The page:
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Good evening. Here’s the latest at the end of Wednesday.
1. The police arrested a suspect in the Brooklyn subway shooting.
The 62-year-old man, Frank James, was taken into custody in New York City’s East Village in the afternoon and charged with committing a terrorist act on a mass transit system.
At least 26 people were injured, including 10 people by gunfire, during the shooting yesterday at the Sunset Park subway station. Police discovered an array of belongings left behind on the train that led them to the suspect, including a handgun, a credit card with James’s name and a key to a U-Haul van.
“We were able to shrink his world quickly,” said New York’s Police Commissioner, Keechant Sewell. “There was nowhere left for him to run.”
The motive behind the attack remained unclear. If convicted, James could face life in prison
2. President Biden said that the U.S. will send an additional $800 million worth of military and security aid to Ukraine.
In a telephone call with President Volodymyr Zelensky of Ukraine, Biden said the U.S. will supply more of the weapons systems it has already provided and “new capabilities tailored to the wider assault we expect Russia to launch in eastern Ukraine.”
Zelensky has pleaded for more weapons from the West as Ukrainian troops prepare for a new phase of the war in the east, where Russia has repositioned its forces.
In Ukraine, international forensics teams exhumed dozens of bodies to collect evidence of possible war crimes committed by Russian forces.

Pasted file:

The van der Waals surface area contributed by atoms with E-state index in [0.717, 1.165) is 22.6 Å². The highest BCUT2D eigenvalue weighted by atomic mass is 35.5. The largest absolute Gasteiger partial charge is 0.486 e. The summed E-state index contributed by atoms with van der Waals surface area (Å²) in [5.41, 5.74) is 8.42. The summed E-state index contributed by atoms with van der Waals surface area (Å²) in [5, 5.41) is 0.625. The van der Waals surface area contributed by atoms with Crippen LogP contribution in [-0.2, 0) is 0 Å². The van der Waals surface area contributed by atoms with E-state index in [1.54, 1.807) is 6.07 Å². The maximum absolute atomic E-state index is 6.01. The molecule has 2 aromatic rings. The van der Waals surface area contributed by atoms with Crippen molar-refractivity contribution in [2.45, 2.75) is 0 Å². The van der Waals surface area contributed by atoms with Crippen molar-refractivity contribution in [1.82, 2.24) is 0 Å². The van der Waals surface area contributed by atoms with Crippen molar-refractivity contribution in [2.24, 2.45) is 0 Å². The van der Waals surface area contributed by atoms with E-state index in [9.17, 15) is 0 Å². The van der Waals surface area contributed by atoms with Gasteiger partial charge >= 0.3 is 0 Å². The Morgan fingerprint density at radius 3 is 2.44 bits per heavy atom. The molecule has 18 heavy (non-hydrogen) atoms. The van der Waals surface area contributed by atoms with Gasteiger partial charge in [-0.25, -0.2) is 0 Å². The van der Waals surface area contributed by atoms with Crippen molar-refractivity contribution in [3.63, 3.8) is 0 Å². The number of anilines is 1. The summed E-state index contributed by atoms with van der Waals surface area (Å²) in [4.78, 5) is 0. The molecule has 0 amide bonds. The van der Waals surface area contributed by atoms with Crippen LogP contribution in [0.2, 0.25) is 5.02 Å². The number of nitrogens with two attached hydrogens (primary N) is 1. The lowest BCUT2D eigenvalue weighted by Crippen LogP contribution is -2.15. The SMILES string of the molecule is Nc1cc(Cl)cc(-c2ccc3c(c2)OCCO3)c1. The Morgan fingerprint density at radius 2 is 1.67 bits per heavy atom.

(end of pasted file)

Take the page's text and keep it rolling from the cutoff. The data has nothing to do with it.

In Europe, Finland and Sweden are considering joining NATO as Russian threats and aggression heighten security concerns and force them to choose sides.
3. The C.D.C. extended the mask mandate on planes and public transit for another two weeks.
The mask mandate is now set to expire on May 3. The C.D.C. cited the spread of the Omicron subvariant BA.2, which now makes up more than 85 percent of new U.S. coronavirus cases, in its decision to extend the requirement.
New research shows that as many as 200,000 U.S. children have lost a parent to Covid. And often, their grandparents are left to take them in and help them heal — while coping with their own grief.
4. Russia’s tech industry is facing a ‘brain drain’ as workers leave by the thousands.
In the weeks after Russia invaded Ukraine and began cracking down on dissent at home, between 50,000 and 70,000 tech workers left the country, according to a Russian trade group.